The contents of radionuclides, such as 131I, 137Cs, and 134Cs, from different commercial cold duck meat samples are given in Table 3. It is evident from the results that there were no radionuclides detected from any of the 10 different samples. The acceptable limit for each radionuclide in foods is different. The maximum permitted concentration of 134Cs and 137Cs is less than 100 Bq/kg in general foods according to the Korean Food Code (MFDS, 2011). According to the Ministry of Agriculture, Forestry, and Fisheries, Japan (MAFF), concentration less than 10 Bq/kg in drinking water, less than 50 Bq/Kg in milk and infant foods, and less than 100 Bq/Kg in meat and fish are acceptable for human consumption (Manabe et al., 2016). The results are somehow consistent with the findings of Brandhoff et al. (2016), who reported that different food samples, including dairy and meat, were subjected to the analysis of selected radionuclides in meat but are less than the acceptable limit. The results were further supported by the findings of Miyazaki et al. (2013) who depicted that about 300 samples were determined for the presence of radioactive iodine (131I) and cesium (137Cs and 134Cs) and it was found that only few samples showed some contamination, but below the regulatory limits.
|Sample No.||Radionuclides (Bq/kg fresh weight)|
1)−: Negative (below the minimum detectable level).
DEFT shows the number of both viable and non-viable cells from the samples, while APC shows the number of viable cells only from the sample (Akram et al., 2012). DEFT/APC technique confirms the microbial decontamination by some previous processing operations. When there is no decontamination treatment, the DEFT count can be similar to that of APC. However, mostly the APC count will be lesser than the DEFT count after decontamination treatments because heat or non-heat processes have an ability to inhibit the growth of viable microorganisms (Ahn et al., 2013). If DEFT/APC ratio is higher than 4, it can be an indication of some processing treatment (EN 13783, 2001). The DEFT/APC results of commercial cold duck meat products are shown in Table 4.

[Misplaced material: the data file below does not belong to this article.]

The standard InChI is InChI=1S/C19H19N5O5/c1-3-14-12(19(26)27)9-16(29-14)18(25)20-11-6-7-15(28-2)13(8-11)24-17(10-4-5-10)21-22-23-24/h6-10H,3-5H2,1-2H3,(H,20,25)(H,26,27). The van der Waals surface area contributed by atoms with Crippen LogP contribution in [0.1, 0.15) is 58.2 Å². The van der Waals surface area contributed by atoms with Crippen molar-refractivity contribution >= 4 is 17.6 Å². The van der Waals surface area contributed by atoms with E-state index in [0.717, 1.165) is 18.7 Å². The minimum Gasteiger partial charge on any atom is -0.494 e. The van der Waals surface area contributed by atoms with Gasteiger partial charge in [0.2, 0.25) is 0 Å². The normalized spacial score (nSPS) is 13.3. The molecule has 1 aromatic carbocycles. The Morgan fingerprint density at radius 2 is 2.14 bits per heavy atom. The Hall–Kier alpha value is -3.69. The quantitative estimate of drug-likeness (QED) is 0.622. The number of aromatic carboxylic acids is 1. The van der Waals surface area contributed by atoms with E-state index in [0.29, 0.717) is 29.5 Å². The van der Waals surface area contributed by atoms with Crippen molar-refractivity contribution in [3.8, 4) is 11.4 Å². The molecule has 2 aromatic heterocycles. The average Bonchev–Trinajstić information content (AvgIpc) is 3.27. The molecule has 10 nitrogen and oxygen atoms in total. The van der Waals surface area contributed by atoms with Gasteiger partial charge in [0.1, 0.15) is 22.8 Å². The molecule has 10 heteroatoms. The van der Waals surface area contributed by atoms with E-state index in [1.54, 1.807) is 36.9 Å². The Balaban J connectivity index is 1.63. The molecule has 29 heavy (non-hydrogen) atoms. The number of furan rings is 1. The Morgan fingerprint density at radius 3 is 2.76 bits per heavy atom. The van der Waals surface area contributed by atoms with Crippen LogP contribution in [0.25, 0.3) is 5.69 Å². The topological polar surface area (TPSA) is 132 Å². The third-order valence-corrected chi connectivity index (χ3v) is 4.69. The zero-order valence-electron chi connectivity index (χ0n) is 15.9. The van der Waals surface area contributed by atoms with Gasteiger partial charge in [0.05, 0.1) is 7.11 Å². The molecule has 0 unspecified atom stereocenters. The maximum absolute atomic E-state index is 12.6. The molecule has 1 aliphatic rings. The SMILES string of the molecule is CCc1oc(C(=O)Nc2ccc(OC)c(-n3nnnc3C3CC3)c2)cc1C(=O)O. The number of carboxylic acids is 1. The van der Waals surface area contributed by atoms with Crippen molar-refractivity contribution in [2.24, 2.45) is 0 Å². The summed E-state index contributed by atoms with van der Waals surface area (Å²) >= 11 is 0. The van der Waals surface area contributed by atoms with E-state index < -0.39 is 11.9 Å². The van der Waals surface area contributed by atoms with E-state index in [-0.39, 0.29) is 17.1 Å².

|Sample No.||DEFT||APC||D/A ratio|
The results showed that DEFT count (9.41-11.35) of commercial duck meat samples was higher than the APC (5.15-7.08). The ratios of DEFT/APC for commercial duck meat samples ranged from 3.02 to 6.20. The cold duck meats (C1-C6) showed DEFT/APC ratios below 3.76; however, the smoked duck meat samples (C7-C10) presented DEFT/APC ratio higher than 4. Higher DEFT/APC ratios were demonstrated by smoked duck meat samples constituting significantly higher difference in microbial contamination, which was attributed to pre-pasteurization process, such as smoking (EN 13783, 2001). Osman et al. (2013) reported that DEFT/APC is a microbiological screening method for irradiation treatments based on comparison of counts. They discriminated the fresh and deboned chicken meat samples based on microbial population. Previously, Sommers and Boyd (2006) reported that this method clearly distinguishes the samples having different level of APC among different samples, which is consistent with the findings of our study where different duck meat samples have different value of APC and DEFT.